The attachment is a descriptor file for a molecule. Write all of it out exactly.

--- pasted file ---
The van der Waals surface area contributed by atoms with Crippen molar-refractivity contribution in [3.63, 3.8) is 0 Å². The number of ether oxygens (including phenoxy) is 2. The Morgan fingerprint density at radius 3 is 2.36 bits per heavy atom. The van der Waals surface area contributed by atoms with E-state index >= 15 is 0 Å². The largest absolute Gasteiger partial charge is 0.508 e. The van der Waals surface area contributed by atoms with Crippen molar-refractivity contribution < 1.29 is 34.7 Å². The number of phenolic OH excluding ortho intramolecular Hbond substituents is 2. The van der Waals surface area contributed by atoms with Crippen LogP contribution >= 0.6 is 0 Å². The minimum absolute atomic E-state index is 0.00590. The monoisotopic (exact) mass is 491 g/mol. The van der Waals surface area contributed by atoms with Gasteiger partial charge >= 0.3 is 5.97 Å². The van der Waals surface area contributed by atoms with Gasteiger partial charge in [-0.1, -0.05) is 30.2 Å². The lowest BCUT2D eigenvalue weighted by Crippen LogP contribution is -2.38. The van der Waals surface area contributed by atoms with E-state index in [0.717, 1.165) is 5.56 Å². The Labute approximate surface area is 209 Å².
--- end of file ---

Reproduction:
The van der Waals surface area contributed by atoms with Crippen molar-refractivity contribution in [3.63, 3.8) is 0 Å². The number of ether oxygens (including phenoxy) is 2. The Morgan fingerprint density at radius 3 is 2.36 bits per heavy atom. The van der Waals surface area contributed by atoms with E-state index >= 15 is 0 Å². The largest absolute Gasteiger partial charge is 0.508 e. The van der Waals surface area contributed by atoms with Crippen molar-refractivity contribution < 1.29 is 34.7 Å². The number of phenolic OH excluding ortho intramolecular Hbond substituents is 2. The van der Waals surface area contributed by atoms with Crippen LogP contribution >= 0.6 is 0 Å². The minimum absolute atomic E-state index is 0.00590. The monoisotopic (exact) mass is 491 g/mol. The van der Waals surface area contributed by atoms with Gasteiger partial charge >= 0.3 is 5.97 Å². The van der Waals surface area contributed by atoms with Gasteiger partial charge in [-0.1, -0.05) is 30.2 Å². The lowest BCUT2D eigenvalue weighted by Crippen LogP contribution is -2.38. The van der Waals surface area contributed by atoms with E-state index in [0.717, 1.165) is 5.56 Å². The Labute approximate surface area is 209 Å².